But I go back to comedy. Is there a big difference between what’s happening at a standup comedian and what’s happening in the writing room of a television show? Does the creation process of being a clown overlap with what it takes to write humor books? It likely depends on your perspective.
Podcasting As A Perspective-Shifter
I realize most podcasters probably don’t struggle with this question. Which means you likely have an opinion of where podcasting fits, either as a genre or a medium. Sometimes I wish I had that level of clarity and conviction.
My struggles to pack podcasting neatly into a box have always lead me to be the voice of opposition anytime people are trying to organize a group to represent the needs of podcasters. Part of that is a reflex that comes with the job of being a professional contrarian. Anytime the crowd is surging in one direction, I’m compelled to look at the opposite or alternate routes.
Does the medium of podcasting need organization? Maybe. If seen as a genre, would the people crafting that genre benefit from organizing? I’m not sure, and I don’t want this article to dig into that right now. I want to keep it at a higher level.
If there’s a message in my madness and messiness of this article, it’s this: some questions don’t have single answers everyone agrees to.
And that’s okay.
Rather than try to put all of podcasting into a single box, maybe it’s better to just choose your perspective. And then maybe change that from time to time? I’m clearly medium-minded when it comes to podcasting. Perhaps I should work harder at being genre-minded, at least from time to time?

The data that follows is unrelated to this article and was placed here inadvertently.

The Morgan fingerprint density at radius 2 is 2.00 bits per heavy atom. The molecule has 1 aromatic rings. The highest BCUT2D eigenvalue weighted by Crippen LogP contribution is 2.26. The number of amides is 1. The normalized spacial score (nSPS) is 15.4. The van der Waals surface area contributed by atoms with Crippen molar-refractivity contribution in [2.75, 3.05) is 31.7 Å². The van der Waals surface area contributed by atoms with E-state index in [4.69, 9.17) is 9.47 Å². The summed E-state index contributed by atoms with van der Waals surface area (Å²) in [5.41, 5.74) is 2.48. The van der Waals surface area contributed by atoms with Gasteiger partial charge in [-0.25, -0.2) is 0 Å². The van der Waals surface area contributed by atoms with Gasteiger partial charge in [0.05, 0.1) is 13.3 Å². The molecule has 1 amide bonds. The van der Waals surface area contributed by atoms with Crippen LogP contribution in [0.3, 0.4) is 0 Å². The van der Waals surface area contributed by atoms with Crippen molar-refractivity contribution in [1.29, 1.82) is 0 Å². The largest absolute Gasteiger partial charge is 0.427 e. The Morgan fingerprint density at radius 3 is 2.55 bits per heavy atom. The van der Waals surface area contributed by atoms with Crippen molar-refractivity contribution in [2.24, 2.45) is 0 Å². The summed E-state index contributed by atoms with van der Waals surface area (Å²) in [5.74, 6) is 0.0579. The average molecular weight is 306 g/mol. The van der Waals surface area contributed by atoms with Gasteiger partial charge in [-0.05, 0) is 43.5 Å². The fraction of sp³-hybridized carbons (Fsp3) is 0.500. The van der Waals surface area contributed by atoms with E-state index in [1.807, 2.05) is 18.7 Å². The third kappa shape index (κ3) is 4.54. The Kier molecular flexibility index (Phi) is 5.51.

What Podcasters Can Do During The Lockdown
While we’re on lockdown, can I encourage you to increase your R-naught value? No, not by being irresponsible when it comes to public health, but in spreading Podcast Pontifications! I can’t stress enough how much it matters when you tell one person — just one person — who is also a podcaster about this show. It makes a huge difference.
You’ve also seen some mixed messages on when we might get out of this mess. Until that happens, I still want to share stories from podcasters just like you. So please, record some audio and send me a link to email@example.com.
Since you got this far (and going against what I just said), how about mashing that 👏 button a few dozen times to let me know you dig the written-word version of my thoughts on these podcasting topics? I’d sure appreciate it!
This article started life as a podcast episode. The 297th episode of my four-times-a-week short-form podcast called, oddly enough, Podcast Pontifications. It’s a podcast for working podcasters that’s focused on trends in our growing industry and ideas on ways to make podcasting not just easier, but better. Yes, you should listen. Here’s an easy way: 👇
Evo Terra (hey, that’s me!) has been podcasting since 2004, is the author of Podcasting For Dummies and Expert Podcasting Practices for Dummies, and is the CEO and founder of Simpler Media Productions, a strategic podcast consultancy working with businesses, brands, and professional service providers all around the world.